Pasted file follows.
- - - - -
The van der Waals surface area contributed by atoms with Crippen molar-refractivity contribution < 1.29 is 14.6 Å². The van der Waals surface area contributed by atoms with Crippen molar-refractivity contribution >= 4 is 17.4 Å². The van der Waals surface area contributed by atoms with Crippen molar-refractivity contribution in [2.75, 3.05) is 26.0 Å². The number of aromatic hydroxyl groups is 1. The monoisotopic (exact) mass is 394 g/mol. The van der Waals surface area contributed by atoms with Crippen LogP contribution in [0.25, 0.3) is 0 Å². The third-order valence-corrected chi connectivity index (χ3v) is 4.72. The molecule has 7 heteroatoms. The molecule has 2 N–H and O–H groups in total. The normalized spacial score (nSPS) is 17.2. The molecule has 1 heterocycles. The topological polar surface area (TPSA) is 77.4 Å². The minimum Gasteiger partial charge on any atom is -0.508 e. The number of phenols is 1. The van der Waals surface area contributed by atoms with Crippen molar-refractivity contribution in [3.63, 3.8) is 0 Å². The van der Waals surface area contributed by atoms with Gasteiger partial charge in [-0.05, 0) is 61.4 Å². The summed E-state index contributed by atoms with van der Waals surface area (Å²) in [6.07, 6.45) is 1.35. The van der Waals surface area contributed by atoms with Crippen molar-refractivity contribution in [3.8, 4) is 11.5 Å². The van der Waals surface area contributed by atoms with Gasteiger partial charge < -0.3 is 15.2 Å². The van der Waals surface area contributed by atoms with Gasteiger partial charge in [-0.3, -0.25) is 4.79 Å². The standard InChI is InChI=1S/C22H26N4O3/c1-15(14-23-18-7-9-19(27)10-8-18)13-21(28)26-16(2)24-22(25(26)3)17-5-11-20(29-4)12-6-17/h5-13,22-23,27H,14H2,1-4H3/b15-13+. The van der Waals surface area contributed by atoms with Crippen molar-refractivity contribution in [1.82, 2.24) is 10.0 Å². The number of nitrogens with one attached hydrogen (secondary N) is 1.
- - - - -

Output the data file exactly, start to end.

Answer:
The van der Waals surface area contributed by atoms with Crippen molar-refractivity contribution < 1.29 is 14.6 Å². The van der Waals surface area contributed by atoms with Crippen molar-refractivity contribution >= 4 is 17.4 Å². The van der Waals surface area contributed by atoms with Crippen molar-refractivity contribution in [2.75, 3.05) is 26.0 Å². The number of aromatic hydroxyl groups is 1. The monoisotopic (exact) mass is 394 g/mol. The van der Waals surface area contributed by atoms with Crippen LogP contribution in [0.25, 0.3) is 0 Å². The third-order valence-corrected chi connectivity index (χ3v) is 4.72. The molecule has 7 heteroatoms. The molecule has 2 N–H and O–H groups in total. The normalized spacial score (nSPS) is 17.2. The molecule has 1 heterocycles. The topological polar surface area (TPSA) is 77.4 Å². The minimum Gasteiger partial charge on any atom is -0.508 e. The number of phenols is 1. The van der Waals surface area contributed by atoms with Crippen molar-refractivity contribution in [3.63, 3.8) is 0 Å². The van der Waals surface area contributed by atoms with Gasteiger partial charge in [-0.05, 0) is 61.4 Å². The summed E-state index contributed by atoms with van der Waals surface area (Å²) in [6.07, 6.45) is 1.35. The van der Waals surface area contributed by atoms with Crippen molar-refractivity contribution in [3.8, 4) is 11.5 Å². The van der Waals surface area contributed by atoms with Gasteiger partial charge < -0.3 is 15.2 Å². The van der Waals surface area contributed by atoms with Gasteiger partial charge in [-0.3, -0.25) is 4.79 Å². The standard InChI is InChI=1S/C22H26N4O3/c1-15(14-23-18-7-9-19(27)10-8-18)13-21(28)26-16(2)24-22(25(26)3)17-5-11-20(29-4)12-6-17/h5-13,22-23,27H,14H2,1-4H3/b15-13+. The van der Waals surface area contributed by atoms with Crippen molar-refractivity contribution in [1.82, 2.24) is 10.0 Å². The number of nitrogens with one attached hydrogen (secondary N) is 1.